Reweaving Webs, Reimagining Ourselves

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For those at work in the world of endangered species conservation, the Internet delivers a daily download of encouraging and gloomy reports from the front lines. Among the recent dispatches: Last December, biologists successfully released fourteen juvenile Whooping Cranes into the marshes of Louisiana’s White Lake Wetlands Conservation Area.[1] In January, a crane that had been released in the same area a year earlier was illegally shot and had to be euthanized.[2] Late last year, Angalifu, a forty-four-year-old Northern White Rhinoceros, died at the San Diego Zoo leaving only five of his kind, and just one aging female, alive in the world.[3] (Suni, one of only two remaining breeding males, had died just two months earlier in Kenya.)[4] As the old year ended, blogger-ecologist David Steen called roll on “The Animals That Went Extinct in 2014”: the Christmas Island Forest Skink, the St. Helena Giant Earwig, the Malaysian Snail Plectostoma sciaphilum.[5] As the new year opened, USA Today provided a sober assessment of the “13 Species We Might Have to Say Goodbye to in 2015.”[6] (Most of those, like the Mountain Gorilla and Leatherback Turtle, are fortunately the focus of concerted conservation action.)

Lest we fall into despair, we can also tally recent conservation success stories.[7] In February the U.S. Fish and Wildlife Service removed the Oregon Chub, a small minnow endemic to the Willamette River valley, from the endangered species list—the first fish to be delisted.[8] Conservation biologists have recently reported that populations of the Amur Leopard (the world’s rarest large cat) and the iconic Giant Panda have risen over the last decade thanks to concerted conservation efforts.[9,10] In northern Illinois, prairie restorationists welcomed thirty American Bison to the Nachusa Grasslands—the first bison to roam on native prairie east of the Mississippi since 1830.[11] Earlier this month, one of them gave birth—the first wild bison born in the state since the early 1880s.[12]

Behind every news feed item, Twitter dispatch, and clickbait headline is a complicated story of the species itself. And each story, in any place at any given time, reflects a set of ever-shifting, ever-evolving ecological and social relationships. The presence or absence of a species is as much an expression of a community’s values and priorities as the presence or absence of a school, or a hospital, or a church, or a grocery store. The demise, or recovery, of a species is a manifestation of a human community’s collective knowledge, ethic, economy, policies, and ecological condition. Extinction does not merely mark the end of a genetic line and the expiring of a population. It is the final stage in the dimming and fraying of a socio-ecological reality. As such, global extinctions and local extirpations are also biological barometers. Like abnormal soil erosion and water pollution, anthropogenic extinctions are outward indicators of troublesome trends in our landscape relationships and in our ways of living within entire ecosystems—with each other and with other species.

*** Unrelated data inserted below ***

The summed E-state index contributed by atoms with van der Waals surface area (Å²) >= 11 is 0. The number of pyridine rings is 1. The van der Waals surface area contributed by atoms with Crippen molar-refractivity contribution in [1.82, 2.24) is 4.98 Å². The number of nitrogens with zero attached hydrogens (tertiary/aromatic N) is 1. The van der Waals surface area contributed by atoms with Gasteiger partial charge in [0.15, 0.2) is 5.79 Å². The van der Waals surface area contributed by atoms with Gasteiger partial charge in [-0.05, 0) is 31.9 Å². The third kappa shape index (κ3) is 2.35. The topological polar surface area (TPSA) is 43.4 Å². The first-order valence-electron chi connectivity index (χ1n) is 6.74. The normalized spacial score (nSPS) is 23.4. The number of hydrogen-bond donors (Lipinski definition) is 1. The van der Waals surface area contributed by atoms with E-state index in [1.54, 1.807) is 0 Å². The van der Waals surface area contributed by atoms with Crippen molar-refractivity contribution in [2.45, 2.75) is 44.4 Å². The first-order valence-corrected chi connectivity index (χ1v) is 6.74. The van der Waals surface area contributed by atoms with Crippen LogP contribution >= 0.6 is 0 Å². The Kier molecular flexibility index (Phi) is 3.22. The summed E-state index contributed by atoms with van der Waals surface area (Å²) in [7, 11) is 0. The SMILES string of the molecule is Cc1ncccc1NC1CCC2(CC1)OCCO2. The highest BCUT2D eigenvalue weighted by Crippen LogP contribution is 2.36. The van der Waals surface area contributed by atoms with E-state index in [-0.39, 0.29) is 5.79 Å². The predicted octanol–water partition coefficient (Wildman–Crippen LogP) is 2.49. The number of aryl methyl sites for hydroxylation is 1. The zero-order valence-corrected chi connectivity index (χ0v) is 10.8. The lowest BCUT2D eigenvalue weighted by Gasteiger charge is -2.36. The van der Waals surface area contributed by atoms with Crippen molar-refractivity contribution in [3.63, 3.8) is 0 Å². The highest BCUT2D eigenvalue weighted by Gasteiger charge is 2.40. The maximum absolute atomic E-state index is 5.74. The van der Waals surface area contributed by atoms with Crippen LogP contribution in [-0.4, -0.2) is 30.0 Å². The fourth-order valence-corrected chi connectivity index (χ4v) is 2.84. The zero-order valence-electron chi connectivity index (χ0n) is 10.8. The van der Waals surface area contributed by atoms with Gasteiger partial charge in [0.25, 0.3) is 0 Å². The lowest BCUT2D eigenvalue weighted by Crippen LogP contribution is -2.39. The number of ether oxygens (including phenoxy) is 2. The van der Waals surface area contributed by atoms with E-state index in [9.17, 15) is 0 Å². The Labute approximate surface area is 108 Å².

It is just this perspective that seems so lacking in the current, high-profile push to “de-extinct” lost species like the Passenger Pigeon and Woolly Mammoth. We cannot simply “bring back” a species. No species exists, or can thrive, or can be restored, apart from the intricate reality of its behavior patterns, population dynamics, ecological relationships, and human social contexts. When the ultralight pilots of Operation Migration escort young Whooping Cranes on their first migration south to Florida, they are not simply leading a flock of birds.[13] They are perpetuating a biological lineage while also embodying the work and study and care of generations of dedicated field biologists, aviculturalists, ethologists, geneticists, educators, policy-makers, administrators, volunteers, funders, and citizen scientists. They are stopping over at the homes and locations of dozens of wetland landowners and wildlife enthusiasts, a dispersed conservation community stretching out along a thin, 1200-mile-long line. The bison of Nachusa did not, alas, return to the Prairie State of Illinois by swimming themselves across the Mississippi. They came by trailer from Iowa and, as a Chicago Tribune editorial noted, “settled into prairies that Nachusa’s volunteers had spent 450,000 hours preparing.”[14]

Ultralight pilot leading a flock of whooping cranes

Extinction is a natural process that human agency has exacerbated and accelerated over the millennia.[15] As the human role within natural communities has intensified, especially in recent decades, extinction has become more and more a social process. Species survival is a function of continuity and connection within human and natural communities. Species abundance is an expression of biological opportunity and socio-ecological context. Species loss is the result of links that have inadvertently eroded—or that have been purposefully broken—in the land (and Earth) community. Species recovery is the result of links reestablished, space reclaimed, values shifting, and potentials realized in a changed and ever-changing environment. Every headline holds within it a saga, the drama of life in all its contingency and complexity.